Lord Young will be remembered by EEUK as the trailblazer who subtitled his 2014 seminal Government report “Enterprise for All” with the key strapline “The Relevance of Enterprise Education”.
It can appear that policy documents, reports and government proclamations make little difference to our work , but with the launch of Lord Young’s report “Enterprise for All: the Relevance of Enterprise in Education” (June 2014) there was for the first time in England a review of the educational ‘enterprise offer’ as experienced by all learners across the education sector.
Prior to his review, there was only limited appreciation of the entrepreneurial education journey as experienced by students, other than work for the APPG for Micro business by key EEUK members early that year. Through the creation of an educational lens for his government review, Lord Young’s work placed the student and their entrepreneurial learning experience in the context of our national education system and publicly called for “lifelong experience of enterprise in education” which was:
- Captive and meaningful to young people through real-life contact with business and work, particularly for those put off by more theoretical or academic learning; and made relevant in the way the curriculum and exams are designed and delivered.
- Continuous beginning with inspiration and a first taste of enterprise in primary and secondary education, and then the application of that learning through further and higher education, and later in life.
- Coherent first, as strong and consistent government message to empower educators to embed enterprise in their teaching; second, to in the way we measure and distinguish the impact of an institution’s enterprise activity and third, through better coordination and consistency in what already exists, to ensure that all young people are able to access enterprise-related programmes. (Lord Young 2014 Enterprise for All p4)
This report and on-going work may have been, for some of us, far too focused on the work within business schools, but it resulted in the creation of the award for the UK’s world-class business schools, The Small Business Charter (SBC). This award celebrates business schools that play an effective role in supporting small businesses, local economies and student entrepreneurship and by providing business schools with a nationally recognisable accreditation, Lord Young drove the sector wide engagement which furthered the SEC challenge work which had ultimately created EEUK.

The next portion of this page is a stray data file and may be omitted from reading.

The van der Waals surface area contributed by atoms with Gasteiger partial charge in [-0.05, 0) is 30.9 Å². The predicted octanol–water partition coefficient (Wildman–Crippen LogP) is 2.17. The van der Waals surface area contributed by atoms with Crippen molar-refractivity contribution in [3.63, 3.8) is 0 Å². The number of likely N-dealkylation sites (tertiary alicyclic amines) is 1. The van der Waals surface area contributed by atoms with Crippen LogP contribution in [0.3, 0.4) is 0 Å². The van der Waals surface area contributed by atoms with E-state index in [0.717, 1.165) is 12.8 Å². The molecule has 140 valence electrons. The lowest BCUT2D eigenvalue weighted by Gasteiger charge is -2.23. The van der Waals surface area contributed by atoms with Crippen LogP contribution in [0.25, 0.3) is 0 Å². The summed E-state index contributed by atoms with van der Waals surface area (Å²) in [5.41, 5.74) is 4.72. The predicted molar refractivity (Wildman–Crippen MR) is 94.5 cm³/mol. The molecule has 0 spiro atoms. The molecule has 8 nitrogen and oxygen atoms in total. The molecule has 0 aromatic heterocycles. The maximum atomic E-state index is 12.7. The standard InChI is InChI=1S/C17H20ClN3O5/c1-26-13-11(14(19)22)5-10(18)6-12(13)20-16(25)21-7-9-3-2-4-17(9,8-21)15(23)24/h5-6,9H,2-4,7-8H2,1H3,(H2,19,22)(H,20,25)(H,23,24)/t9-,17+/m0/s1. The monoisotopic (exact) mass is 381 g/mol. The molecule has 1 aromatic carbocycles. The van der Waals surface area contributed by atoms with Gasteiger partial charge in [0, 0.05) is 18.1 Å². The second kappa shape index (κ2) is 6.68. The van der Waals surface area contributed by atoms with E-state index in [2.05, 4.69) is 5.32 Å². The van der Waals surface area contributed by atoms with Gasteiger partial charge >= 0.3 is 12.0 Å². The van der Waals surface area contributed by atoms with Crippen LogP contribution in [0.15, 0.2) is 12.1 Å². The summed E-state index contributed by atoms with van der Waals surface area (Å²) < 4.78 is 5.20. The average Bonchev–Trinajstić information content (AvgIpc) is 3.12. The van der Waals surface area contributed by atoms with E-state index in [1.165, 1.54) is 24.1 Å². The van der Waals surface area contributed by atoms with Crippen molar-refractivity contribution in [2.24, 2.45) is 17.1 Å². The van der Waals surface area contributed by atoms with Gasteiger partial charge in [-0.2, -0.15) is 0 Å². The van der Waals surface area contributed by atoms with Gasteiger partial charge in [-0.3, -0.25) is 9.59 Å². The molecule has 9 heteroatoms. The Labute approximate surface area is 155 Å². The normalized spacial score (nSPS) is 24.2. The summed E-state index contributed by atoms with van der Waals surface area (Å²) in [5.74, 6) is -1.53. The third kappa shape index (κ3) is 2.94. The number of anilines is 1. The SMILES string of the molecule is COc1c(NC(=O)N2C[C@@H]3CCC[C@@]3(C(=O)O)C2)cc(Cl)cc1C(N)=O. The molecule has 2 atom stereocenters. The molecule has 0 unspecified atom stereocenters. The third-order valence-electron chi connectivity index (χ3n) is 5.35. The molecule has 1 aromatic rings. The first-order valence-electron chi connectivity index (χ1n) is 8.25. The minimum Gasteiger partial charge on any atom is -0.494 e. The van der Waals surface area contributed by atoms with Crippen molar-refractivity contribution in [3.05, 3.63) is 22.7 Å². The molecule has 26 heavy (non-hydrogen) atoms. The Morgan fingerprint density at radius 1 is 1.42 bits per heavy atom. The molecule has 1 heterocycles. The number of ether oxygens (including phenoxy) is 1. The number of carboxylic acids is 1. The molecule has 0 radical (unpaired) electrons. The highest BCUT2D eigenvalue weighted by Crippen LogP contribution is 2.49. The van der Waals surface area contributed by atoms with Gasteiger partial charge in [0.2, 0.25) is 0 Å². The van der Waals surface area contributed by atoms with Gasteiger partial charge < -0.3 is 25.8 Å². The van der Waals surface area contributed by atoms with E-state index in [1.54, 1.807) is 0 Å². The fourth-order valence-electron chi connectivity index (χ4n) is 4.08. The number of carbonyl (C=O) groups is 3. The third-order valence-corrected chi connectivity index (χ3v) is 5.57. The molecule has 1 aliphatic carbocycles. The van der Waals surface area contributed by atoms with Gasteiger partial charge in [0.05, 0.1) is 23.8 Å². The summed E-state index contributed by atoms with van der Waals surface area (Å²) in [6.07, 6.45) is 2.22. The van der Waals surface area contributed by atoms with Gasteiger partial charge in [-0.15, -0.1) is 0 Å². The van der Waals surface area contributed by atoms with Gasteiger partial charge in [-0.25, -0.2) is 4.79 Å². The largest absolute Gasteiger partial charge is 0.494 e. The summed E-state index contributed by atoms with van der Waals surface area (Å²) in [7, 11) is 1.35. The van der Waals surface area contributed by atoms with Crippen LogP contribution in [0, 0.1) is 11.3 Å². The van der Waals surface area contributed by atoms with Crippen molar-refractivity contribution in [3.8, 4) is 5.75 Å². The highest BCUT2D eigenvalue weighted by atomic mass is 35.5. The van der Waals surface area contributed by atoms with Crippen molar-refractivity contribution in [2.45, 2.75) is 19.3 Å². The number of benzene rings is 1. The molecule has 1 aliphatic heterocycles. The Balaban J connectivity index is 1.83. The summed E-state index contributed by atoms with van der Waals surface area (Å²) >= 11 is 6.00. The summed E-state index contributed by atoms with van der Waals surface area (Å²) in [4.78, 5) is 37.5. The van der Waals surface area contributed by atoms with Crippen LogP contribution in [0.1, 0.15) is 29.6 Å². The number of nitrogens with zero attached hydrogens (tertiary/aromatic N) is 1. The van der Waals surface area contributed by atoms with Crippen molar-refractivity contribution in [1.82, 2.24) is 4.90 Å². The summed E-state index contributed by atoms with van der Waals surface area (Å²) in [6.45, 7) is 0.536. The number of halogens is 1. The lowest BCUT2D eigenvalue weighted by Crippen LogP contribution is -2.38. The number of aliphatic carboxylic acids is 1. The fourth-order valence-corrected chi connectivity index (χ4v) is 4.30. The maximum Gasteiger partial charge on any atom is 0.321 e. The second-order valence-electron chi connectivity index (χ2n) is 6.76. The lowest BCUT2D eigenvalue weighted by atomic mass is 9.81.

Since 2014, there has disappointingly been no further government leadership in England. This ensures Lord Young’s report stands as the latest English position and retains the prominence of key challenges he set us as enterprise educators. He stated that our current curriculum “may not be sufficient unless accompanied by an enterprising attitude” (p1) and called for “not a change to the curriculum, but a change to how it is taught” (p24).
Although this challenge laid down in 2014 and remains our challenge today. Lord Young’s legacy has been the declaration of a national ambition to create an enterprise education experience that is “captive; continuous and coherent” throughout our entire educational system. He has driven us to
- develop an entrepreneurial mind-set within our current work
- make changes in teaching practice and exploration of effective methods that build entrepreneurial effectiveness within the current curriculum, and
- review ‘how’ we deliver our curriculum
EEUK continues to respond to his challenge and invites you to join us, whether you are new to enterprise or have worked in the sector long enough to recognise the legacy his work has given us all, in all that we do as we recognise “the relevance of enterprise education” and seek to deliver “enterprise for all”.